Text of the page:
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CTE Cyber Security Career Pathways - Michigan Summit

CTE Cyber Security Career Pathways Michigan Summit

December 14, 2018 | 10:00 am – 2:30 pm
Davenport University
Robert W. Sneden Center
6191 Kraft Ave
Grand Rapids, Michigan 49512
Cost: FREE!
A Career Pathway is a series of structured and connected education programs and support services that enable students, often while they are working, to advance over time to better jobs and higher levels of education and training. Career pathways are groups of occupations within an associated career cluster. Occupations within a pathway share common skills, knowledge, and interests. In total, there are 16 Career Clusters in the National Career Clusters Framework, representing more than 79 Career Pathways to help students navigate their way to greater success in college and career. Unfortunately, when the framework was developed by the department of Education in 1996, there was no placement for cybersecurity. This is due to the fact that cybersecurity was not a recognized profession in 1996.
There are many opportunities for workers to start and advance their careers within cybersecurity. The results of the eighth Global Information Security Workforce Study show that there will be an estimated shortage of 1.8 million cybersecurity workers by 2022. School districts and institutions of higher education are poised to develop new pathways to meet the demands of industry.
The Administration, staff and faculty at Davenport University, would like to invite you to be participate in a discussion in regarding the career pathway for cybersecurity in the state of Michigan. We will discuss ways to strengthen the opportunities for students to engage in this work by designing scalable pathways, and learning the skills needed to access these “new collar” jobs.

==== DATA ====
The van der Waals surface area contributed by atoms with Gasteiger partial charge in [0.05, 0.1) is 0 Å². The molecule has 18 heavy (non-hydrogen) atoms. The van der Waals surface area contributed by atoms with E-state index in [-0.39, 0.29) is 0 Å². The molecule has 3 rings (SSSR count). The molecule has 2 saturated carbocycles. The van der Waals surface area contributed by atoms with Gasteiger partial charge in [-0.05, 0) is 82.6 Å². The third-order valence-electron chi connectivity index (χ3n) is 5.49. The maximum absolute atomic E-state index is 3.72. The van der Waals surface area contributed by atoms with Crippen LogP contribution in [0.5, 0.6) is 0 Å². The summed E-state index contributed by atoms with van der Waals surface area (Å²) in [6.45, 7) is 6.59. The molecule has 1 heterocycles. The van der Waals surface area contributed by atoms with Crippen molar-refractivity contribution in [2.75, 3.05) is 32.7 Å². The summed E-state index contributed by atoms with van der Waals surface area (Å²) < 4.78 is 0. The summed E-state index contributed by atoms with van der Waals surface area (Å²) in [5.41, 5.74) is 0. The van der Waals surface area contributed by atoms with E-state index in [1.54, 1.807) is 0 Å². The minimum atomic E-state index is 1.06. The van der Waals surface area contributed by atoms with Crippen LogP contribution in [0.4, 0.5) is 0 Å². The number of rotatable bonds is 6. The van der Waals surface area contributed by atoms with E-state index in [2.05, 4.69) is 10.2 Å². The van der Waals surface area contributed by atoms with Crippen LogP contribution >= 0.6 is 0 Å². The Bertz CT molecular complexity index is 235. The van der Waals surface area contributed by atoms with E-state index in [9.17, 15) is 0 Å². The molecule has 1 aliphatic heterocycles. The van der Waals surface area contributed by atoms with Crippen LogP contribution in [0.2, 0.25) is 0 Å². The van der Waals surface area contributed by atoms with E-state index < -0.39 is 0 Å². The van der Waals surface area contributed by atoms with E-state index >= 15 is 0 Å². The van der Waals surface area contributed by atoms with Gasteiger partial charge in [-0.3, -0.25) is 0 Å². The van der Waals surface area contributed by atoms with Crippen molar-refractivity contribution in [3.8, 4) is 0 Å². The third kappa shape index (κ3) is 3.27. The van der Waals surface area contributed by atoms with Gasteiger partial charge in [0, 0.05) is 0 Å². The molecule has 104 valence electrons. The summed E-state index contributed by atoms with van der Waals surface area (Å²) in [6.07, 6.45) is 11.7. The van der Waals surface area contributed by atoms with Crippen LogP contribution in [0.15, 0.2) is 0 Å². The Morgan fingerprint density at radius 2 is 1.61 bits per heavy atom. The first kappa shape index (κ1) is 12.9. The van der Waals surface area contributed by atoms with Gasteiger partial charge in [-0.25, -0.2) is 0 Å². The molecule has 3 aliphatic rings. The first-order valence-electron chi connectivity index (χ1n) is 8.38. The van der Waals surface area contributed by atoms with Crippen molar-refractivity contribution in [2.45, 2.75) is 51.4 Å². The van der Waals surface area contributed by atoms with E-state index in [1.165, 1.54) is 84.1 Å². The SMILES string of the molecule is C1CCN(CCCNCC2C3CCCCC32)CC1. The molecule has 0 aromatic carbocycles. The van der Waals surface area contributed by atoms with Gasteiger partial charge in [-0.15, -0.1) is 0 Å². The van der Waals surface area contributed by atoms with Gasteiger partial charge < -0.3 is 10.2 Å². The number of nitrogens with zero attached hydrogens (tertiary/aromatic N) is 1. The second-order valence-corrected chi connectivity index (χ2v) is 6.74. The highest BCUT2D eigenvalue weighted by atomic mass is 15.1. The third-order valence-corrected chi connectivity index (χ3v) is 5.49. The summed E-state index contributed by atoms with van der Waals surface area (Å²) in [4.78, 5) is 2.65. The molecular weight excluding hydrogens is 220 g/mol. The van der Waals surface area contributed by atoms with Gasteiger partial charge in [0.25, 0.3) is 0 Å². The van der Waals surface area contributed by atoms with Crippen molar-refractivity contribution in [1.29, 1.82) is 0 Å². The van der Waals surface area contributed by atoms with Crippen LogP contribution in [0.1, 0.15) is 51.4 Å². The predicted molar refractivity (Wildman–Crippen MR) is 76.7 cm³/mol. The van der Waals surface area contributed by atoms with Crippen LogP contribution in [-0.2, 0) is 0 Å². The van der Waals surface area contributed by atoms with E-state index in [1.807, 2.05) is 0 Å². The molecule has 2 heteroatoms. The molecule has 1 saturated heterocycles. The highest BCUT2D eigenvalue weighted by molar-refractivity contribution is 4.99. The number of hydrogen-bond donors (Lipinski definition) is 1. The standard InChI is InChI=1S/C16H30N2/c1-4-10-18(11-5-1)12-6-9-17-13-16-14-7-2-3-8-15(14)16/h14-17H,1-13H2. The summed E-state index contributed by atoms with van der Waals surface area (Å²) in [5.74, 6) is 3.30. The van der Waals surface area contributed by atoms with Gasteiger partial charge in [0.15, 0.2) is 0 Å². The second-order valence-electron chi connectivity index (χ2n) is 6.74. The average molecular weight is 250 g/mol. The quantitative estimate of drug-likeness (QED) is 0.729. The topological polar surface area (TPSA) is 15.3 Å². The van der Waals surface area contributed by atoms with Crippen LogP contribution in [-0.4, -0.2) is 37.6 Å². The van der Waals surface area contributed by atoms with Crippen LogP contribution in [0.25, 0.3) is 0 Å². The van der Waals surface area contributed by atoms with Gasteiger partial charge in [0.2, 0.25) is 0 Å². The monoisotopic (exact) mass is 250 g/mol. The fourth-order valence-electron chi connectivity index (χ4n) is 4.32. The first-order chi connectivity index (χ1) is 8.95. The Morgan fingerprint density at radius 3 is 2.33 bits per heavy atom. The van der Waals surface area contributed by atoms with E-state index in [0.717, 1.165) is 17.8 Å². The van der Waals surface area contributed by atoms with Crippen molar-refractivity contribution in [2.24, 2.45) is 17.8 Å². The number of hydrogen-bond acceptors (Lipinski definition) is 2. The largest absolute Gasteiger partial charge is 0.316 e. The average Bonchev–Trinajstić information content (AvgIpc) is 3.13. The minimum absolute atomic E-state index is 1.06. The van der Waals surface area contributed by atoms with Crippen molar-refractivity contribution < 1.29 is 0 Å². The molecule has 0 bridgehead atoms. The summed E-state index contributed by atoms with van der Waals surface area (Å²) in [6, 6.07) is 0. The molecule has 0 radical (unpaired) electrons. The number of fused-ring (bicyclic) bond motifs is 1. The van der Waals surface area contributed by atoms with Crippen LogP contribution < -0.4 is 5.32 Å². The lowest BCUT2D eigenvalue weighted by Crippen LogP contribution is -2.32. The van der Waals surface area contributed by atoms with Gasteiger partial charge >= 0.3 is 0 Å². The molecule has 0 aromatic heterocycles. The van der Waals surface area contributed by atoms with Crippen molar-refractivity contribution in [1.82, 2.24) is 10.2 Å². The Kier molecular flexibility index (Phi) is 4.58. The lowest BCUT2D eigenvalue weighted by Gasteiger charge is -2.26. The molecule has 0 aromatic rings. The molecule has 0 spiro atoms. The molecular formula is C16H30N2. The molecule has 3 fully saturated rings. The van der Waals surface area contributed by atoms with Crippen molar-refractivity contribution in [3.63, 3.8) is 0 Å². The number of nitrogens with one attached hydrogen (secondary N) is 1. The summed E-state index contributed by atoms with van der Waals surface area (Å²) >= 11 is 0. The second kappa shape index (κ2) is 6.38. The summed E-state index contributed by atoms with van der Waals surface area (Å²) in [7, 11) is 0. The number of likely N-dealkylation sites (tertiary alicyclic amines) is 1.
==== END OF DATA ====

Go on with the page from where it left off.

10:00 am - 10:30 am: Registration
10:30 am - 10:40 am: Welcome (Dr. Pamela Imperato, Davenport University)
10:40 am - 10:50 am: CSSIA - Leading the Way (Chuck Bales, CSSIA)
10:50 am - 11:00 am: Cybersecurity Pathways (Clydene Stangvik, Cisco)
11:00 am - 11:30 pm: CTE panel – Where is Cyber: Current CTE Clusters and Consequent Pathways
                Panelist:  Patrick Schultz, BAISD, MICE
                              Paul Fedele, Calhoun Area Career Center
                              Thomas Knight, Michigan Department of Education, OCTE
                              Amanda Stoel, Michigan Department of Education                             
11:30 am – 12:00 pm: DHS - Government's role in supporting cybersecurity K-12 education (Kevin Nolten, DHS)
12:00 pm - 12:30 pm: Lunch and Networking
12:30 pm - 1:00 pm: NIST - Cybersecurity Career Pathyway Resources (Dr. Davina Pruitt-Mentle, NIST)
1:00 pm - 1:30 pm: College panel – Who are our Students: Pathways to Cyber
                Panelist:  Andrew Rozema, Grand Rapids Community College
                               Cyndi Millns, Washtenaw Community College, Pinckney Cyber Training Institute
                               Lonnie Decker, Davenport University             
1:30 pm - 2:00 pm: HS & Middle College panel – Best Practices in Building Cybersecurity Pathways
                Panelist:  Marcee Theisen, Eaton RESA
                              Tamara Shoemaker, UDM, Midwest CISSE
                               Cyndi Millns, Washtenaw Community College, Pinckney Cyber Training Institute
                               Michelle Ribant, Michigan Department of Education  
2:00 pm - 2:30 pm: Employers panel – High Paid, High Demand Jobs of Tomorrow
                Panelist:  Aphrodite Jones, Spectrum Health, MiHCC
                               John Weller, MetroHealth, MiHCC
                               Nicole Scheffler, Cisco
                               Ed Koledo, Talent & Economic Development Department of Michigan
2:30 pm - 2:45 pm:  Wrap-up & Closing - Chuck Bales, CSSIA

Job Growth & Pathways

Cyber Security fields offer a wealth of job opportunities. Employment opportunities exist is areas such as Finance and Insurance, Technical Services, Information Technology and the Health industry. Job growth is expected to be 28% from 2016 to 2026 according to the Bureau of Labor Statistics. Demand for skilled workers is high as the need to create innovative solutions to prevent hackers from stealing information is critical for business success. See the links below to view some career pathways and collaboration efforts in the U.S.